That's a good, secure solution - and probably necessary if you are adding the full 3.5mm to the hanger. Unfortunately, my frame is titanium so welding or brazing were impossible or not very practical. Because I seem to be shifting well after adding just a 2mm washer, I think I still have plenty of thread purchase to hold the bolt in place. I'll be the first to know if that's not true. You can bet I'll be monitoring it on the trail - the last thing I need is to wrap a $250 derailleur around a $300 cassette all because SRAM apparently didn't try installing their flagship product on a frame with what is still the most common configuration in the market (135mm rear spacing).

  6. #6
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    Quote Originally Posted by IMBAdaniel View Post
    Unfortunately, my frame is titanium so welding or brazing were impossible or not very practical.
    Brazing is not like welding... you are not melting the parent material. It's more like soldering in that you are just adding another material as the "glue". If you google titanium and aluminum brazing...it exist. I was going to weld the parts, but I asked my former instructor and told me to use glue (loctite)... the shear force was much less than brazing...so I did brazing. The butane gas or propane....I used butane is much less than the melting point of aluminum...I would guess it's less than titanium as well.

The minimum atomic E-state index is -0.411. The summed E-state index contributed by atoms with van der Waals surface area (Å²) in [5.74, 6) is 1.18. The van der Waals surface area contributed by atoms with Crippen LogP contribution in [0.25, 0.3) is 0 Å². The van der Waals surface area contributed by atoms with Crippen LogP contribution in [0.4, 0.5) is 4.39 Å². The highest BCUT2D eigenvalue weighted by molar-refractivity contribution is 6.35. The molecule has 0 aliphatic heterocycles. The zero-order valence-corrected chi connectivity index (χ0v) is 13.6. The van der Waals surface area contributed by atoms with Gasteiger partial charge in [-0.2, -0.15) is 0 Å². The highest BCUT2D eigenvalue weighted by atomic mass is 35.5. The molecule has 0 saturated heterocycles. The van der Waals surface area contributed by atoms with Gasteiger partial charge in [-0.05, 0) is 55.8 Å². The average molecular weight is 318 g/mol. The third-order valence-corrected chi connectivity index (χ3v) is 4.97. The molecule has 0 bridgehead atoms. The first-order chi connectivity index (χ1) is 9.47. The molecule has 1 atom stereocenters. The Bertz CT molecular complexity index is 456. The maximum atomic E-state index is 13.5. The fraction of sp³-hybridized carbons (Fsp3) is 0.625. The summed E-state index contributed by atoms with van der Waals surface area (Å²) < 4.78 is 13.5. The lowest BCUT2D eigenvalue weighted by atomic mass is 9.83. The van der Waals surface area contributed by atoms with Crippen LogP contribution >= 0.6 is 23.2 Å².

If your hanger is separate from your frame... worse you can do is mess up your replaceable hanger. SCB was cool enough to recognize that they didn't want to address SRAM's issue and just give me hangers to test with. They didn't want to make it and sell it since 135mm is no longer supported platform to design new bikes.